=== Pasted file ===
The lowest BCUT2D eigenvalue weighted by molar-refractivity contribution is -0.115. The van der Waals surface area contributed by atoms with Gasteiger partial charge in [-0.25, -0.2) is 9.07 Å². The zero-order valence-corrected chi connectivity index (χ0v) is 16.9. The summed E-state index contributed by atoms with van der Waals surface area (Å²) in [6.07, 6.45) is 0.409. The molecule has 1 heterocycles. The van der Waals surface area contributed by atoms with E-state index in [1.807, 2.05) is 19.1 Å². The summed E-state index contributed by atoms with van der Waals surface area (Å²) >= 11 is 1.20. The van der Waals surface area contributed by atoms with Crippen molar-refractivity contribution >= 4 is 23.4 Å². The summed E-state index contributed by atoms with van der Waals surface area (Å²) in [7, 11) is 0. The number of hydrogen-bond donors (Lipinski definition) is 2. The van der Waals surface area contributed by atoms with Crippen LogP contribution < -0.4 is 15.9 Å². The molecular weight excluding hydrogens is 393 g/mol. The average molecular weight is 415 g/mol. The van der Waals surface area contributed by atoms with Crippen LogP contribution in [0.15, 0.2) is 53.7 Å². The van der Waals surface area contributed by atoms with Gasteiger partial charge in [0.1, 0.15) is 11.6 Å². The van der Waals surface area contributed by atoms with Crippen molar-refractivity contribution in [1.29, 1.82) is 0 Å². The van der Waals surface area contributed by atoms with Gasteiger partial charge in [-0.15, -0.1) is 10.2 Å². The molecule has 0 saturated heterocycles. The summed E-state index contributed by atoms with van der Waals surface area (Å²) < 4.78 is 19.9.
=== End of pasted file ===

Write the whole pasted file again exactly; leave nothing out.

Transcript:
The lowest BCUT2D eigenvalue weighted by molar-refractivity contribution is -0.115. The van der Waals surface area contributed by atoms with Gasteiger partial charge in [-0.25, -0.2) is 9.07 Å². The zero-order valence-corrected chi connectivity index (χ0v) is 16.9. The summed E-state index contributed by atoms with van der Waals surface area (Å²) in [6.07, 6.45) is 0.409. The molecule has 1 heterocycles. The van der Waals surface area contributed by atoms with E-state index in [1.807, 2.05) is 19.1 Å². The summed E-state index contributed by atoms with van der Waals surface area (Å²) >= 11 is 1.20. The van der Waals surface area contributed by atoms with Crippen molar-refractivity contribution >= 4 is 23.4 Å². The summed E-state index contributed by atoms with van der Waals surface area (Å²) in [7, 11) is 0. The number of hydrogen-bond donors (Lipinski definition) is 2. The van der Waals surface area contributed by atoms with Crippen LogP contribution < -0.4 is 15.9 Å². The molecular weight excluding hydrogens is 393 g/mol. The average molecular weight is 415 g/mol. The van der Waals surface area contributed by atoms with Crippen LogP contribution in [0.15, 0.2) is 53.7 Å². The van der Waals surface area contributed by atoms with Gasteiger partial charge in [0.1, 0.15) is 11.6 Å². The van der Waals surface area contributed by atoms with Crippen molar-refractivity contribution in [1.29, 1.82) is 0 Å². The van der Waals surface area contributed by atoms with Gasteiger partial charge in [-0.15, -0.1) is 10.2 Å². The molecule has 0 saturated heterocycles. The summed E-state index contributed by atoms with van der Waals surface area (Å²) < 4.78 is 19.9.